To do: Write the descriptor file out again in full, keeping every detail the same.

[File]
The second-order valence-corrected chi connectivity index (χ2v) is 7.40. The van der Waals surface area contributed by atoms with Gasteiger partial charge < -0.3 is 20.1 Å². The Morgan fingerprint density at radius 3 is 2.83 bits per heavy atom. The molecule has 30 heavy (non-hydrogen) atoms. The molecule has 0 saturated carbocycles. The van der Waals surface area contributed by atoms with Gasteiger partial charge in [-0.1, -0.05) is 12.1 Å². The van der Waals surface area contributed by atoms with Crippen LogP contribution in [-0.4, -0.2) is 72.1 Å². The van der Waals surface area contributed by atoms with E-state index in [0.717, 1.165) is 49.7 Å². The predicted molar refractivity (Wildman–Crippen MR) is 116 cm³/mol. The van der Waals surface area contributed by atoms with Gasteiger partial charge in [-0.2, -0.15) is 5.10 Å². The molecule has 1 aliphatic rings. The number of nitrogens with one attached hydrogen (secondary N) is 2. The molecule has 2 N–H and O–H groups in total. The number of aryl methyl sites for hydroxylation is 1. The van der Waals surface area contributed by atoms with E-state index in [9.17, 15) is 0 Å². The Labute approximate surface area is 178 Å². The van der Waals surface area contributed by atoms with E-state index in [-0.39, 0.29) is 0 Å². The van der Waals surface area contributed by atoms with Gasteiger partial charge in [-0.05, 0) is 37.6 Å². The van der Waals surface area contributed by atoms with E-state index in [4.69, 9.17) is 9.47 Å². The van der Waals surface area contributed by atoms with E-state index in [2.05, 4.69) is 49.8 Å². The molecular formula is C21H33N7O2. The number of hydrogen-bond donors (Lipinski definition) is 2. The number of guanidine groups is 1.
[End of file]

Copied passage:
The second-order valence-corrected chi connectivity index (χ2v) is 7.40. The van der Waals surface area contributed by atoms with Gasteiger partial charge < -0.3 is 20.1 Å². The Morgan fingerprint density at radius 3 is 2.83 bits per heavy atom. The molecule has 30 heavy (non-hydrogen) atoms. The molecule has 0 saturated carbocycles. The van der Waals surface area contributed by atoms with Gasteiger partial charge in [-0.1, -0.05) is 12.1 Å². The van der Waals surface area contributed by atoms with Crippen LogP contribution in [-0.4, -0.2) is 72.1 Å². The van der Waals surface area contributed by atoms with E-state index in [0.717, 1.165) is 49.7 Å². The predicted molar refractivity (Wildman–Crippen MR) is 116 cm³/mol. The van der Waals surface area contributed by atoms with Gasteiger partial charge in [-0.2, -0.15) is 5.10 Å². The molecule has 1 aliphatic rings. The number of nitrogens with one attached hydrogen (secondary N) is 2. The molecule has 2 N–H and O–H groups in total. The number of aryl methyl sites for hydroxylation is 1. The van der Waals surface area contributed by atoms with E-state index in [9.17, 15) is 0 Å². The Labute approximate surface area is 178 Å². The van der Waals surface area contributed by atoms with E-state index in [-0.39, 0.29) is 0 Å². The van der Waals surface area contributed by atoms with Gasteiger partial charge in [-0.05, 0) is 37.6 Å². The van der Waals surface area contributed by atoms with E-state index in [4.69, 9.17) is 9.47 Å². The van der Waals surface area contributed by atoms with E-state index in [2.05, 4.69) is 49.8 Å². The molecular formula is C21H33N7O2. The number of hydrogen-bond donors (Lipinski definition) is 2. The number of guanidine groups is 1.